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How to Label a Terrorist

There's no question that the GOP presidential hopefuls are worried about ISIS. From the sixth primary debate earlier this month, in which ISIS was mentioned 38 times, to Sarah Palin's rambling endorsement last week of Donald Trump, in which she promised Trump would send U.S. troops to "kick ISIS' ass".

The Republican candidates like to contrast their aggression toward the terrorist group with the rhetoric favored by President Obama, who refuses to even label ISIS as "Islamic terrorists." I've written previously about the reasons behind the President's approach, an approach shared with the leaders of every other Western nation and even with Obama's predecessor, George W. Bush—but unfortunately, the Republican candidates have thus far failed to heed my words.

So I'm going to try to explain with an analogy.

There is a movement known as Christian Reconstruction. It's popular among some Calvinist circles, but is controversial even within the larger conservative Christian movement. Matt Slick of the Christian Apologetics and Research Ministry explains:

It maintains that the world should be brought under (reconstructed) the lordship of Jesus Christ in all areas: social, moral, political, judicial, military, family, art, education, music, etc. Christian Reconstructionism advocates the restoration of Old Testament civil and moral laws in order to reconstruct present American society into an Old Testament type Mosaic form and that the three main areas of society--family, church, government--should all be Biblically modeled, the Bible being the sole standard. This would include severe punishments for law breakers.

To mainstream Christians, this view sounds just as disturbing as it does to non-Christians. Reconstructionists get their views by interpreting certain teachings of Jesus very differently than do most Christians. When Jesus speaks of the "kingdom of God," a Reconstructionist pictures a literal flesh-and-blood kingdom, prepared by Jesus' followers so that when he returns he will have a place to rule.

Traditional Christianity understands the "kingdom of God" more as a matter of loyalty than legislation, more a matter of piety than politics. Christians are called to follow Jesus above all others, even if that leads them into conflict with the civil authorities. As most Christians read it, Jesus' reference to the "kingdom of God" does not imply that he ever expected his followers to become the civil authorities. In the eyes of theologians who already worry that the American church has entangled itself too thoroughly with the state, Reconstructionism sounds nothing like Christianity.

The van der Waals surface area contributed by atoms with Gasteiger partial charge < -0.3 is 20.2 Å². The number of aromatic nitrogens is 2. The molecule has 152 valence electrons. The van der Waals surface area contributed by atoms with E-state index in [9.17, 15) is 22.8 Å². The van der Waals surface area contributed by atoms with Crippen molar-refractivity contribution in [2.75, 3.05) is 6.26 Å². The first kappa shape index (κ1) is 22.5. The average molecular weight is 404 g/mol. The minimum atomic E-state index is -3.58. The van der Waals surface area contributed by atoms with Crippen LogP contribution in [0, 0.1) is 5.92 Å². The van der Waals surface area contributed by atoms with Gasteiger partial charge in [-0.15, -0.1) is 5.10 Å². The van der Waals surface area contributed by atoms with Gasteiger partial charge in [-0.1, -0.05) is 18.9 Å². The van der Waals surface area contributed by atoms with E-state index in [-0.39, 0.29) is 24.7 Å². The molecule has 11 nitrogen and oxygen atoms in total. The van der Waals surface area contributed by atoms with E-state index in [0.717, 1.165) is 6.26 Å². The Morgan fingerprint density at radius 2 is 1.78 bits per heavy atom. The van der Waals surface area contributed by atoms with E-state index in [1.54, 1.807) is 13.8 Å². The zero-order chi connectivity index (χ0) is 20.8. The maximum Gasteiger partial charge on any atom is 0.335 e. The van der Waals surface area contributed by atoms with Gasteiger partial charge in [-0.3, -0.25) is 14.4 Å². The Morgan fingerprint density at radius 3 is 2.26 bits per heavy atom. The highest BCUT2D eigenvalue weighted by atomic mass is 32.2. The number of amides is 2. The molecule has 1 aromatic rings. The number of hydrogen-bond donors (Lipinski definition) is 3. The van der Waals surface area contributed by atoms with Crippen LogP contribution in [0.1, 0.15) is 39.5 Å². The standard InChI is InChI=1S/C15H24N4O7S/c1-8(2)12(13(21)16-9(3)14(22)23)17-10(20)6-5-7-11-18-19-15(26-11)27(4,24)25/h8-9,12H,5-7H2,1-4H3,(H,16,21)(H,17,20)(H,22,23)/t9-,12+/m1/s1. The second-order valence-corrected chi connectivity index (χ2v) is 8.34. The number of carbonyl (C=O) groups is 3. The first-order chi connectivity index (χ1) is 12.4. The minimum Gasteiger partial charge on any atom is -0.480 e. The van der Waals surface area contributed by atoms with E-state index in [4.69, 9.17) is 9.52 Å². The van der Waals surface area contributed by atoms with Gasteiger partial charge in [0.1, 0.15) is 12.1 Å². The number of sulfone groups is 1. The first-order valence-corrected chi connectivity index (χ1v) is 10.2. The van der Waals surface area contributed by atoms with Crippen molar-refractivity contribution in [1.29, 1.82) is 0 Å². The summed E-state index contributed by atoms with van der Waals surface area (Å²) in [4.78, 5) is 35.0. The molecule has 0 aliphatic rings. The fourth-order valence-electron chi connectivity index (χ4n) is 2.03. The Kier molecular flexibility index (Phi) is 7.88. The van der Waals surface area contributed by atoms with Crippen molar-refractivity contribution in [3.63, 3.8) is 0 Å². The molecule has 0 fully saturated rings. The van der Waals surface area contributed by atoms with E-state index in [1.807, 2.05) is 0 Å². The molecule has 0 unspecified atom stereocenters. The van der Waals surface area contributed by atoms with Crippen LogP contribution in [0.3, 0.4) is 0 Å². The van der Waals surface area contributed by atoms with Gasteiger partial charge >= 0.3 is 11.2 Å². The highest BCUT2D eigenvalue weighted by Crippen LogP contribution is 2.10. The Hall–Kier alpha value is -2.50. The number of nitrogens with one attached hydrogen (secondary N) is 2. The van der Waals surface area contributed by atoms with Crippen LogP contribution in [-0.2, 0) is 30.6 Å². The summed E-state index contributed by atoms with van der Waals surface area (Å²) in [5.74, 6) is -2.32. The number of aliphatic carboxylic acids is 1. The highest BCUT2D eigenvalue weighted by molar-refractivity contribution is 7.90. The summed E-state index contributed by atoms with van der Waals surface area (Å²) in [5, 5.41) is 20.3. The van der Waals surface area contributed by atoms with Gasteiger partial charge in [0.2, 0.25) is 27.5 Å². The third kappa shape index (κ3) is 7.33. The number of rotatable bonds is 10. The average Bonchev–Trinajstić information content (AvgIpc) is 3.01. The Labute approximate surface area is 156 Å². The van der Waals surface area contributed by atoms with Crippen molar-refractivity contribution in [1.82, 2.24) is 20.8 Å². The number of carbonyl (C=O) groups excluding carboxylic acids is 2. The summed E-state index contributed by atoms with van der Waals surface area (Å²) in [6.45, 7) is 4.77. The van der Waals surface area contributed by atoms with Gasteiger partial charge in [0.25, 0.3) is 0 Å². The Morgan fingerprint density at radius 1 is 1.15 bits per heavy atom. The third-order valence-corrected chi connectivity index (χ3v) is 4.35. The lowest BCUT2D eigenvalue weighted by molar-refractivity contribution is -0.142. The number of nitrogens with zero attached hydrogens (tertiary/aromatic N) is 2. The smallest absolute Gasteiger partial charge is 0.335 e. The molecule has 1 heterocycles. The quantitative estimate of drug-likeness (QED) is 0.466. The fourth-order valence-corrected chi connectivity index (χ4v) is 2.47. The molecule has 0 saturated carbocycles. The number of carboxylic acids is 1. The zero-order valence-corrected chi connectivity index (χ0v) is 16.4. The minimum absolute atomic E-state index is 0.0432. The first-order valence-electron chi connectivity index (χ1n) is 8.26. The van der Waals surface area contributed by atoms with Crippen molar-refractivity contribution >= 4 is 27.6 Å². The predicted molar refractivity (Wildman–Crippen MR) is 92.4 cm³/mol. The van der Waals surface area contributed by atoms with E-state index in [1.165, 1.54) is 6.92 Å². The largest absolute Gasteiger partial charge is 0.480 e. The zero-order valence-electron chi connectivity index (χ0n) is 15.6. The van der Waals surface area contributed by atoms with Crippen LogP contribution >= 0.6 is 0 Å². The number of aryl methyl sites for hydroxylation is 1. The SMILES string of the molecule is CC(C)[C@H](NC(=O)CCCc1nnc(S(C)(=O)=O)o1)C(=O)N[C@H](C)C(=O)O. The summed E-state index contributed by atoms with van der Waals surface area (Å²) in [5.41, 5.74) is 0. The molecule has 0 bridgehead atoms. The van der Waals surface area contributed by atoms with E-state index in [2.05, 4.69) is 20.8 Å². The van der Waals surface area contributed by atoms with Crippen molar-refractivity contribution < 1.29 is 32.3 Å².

Now let's suppose, hypothetically, that the Reconstructionists have converged on a state where they intend to take over the legislature. Let's suppose, further, that you're the incumbent governor of that state. As polls begin to show the balance tipping in favor of the Reconstructionists, you realize you need to make a speech about the dangers this movement poses to a multicultural society.

Consulting with your advisors and speechwriters, you learn that a number of Christians are upset that these vile theocrats have co-opted the name of Christianity. If you use the full name, "Christian Reconstructionism," you may be in danger of offending mainstream Christians. But if you refuse to connect the words "Christian" and "Reconstructionism," you'll offend the theocrats.

Which side would you offend?

Now suppose you had to make a similar speech about ISIS. Call them "Islamic terrorists," and you'll offend mainstream Muslims. But refuse to call them Islamic, and you'll offend the members of ISIS. Or take it a step further, and say their beliefs are a perversion of Islam—implying that you, an outsider, understand their religion better than they do. In that case you're belittling ISIS as well as offending them.

What would you choose this time? This year's Republican candidates have chosen to side with ISIS.

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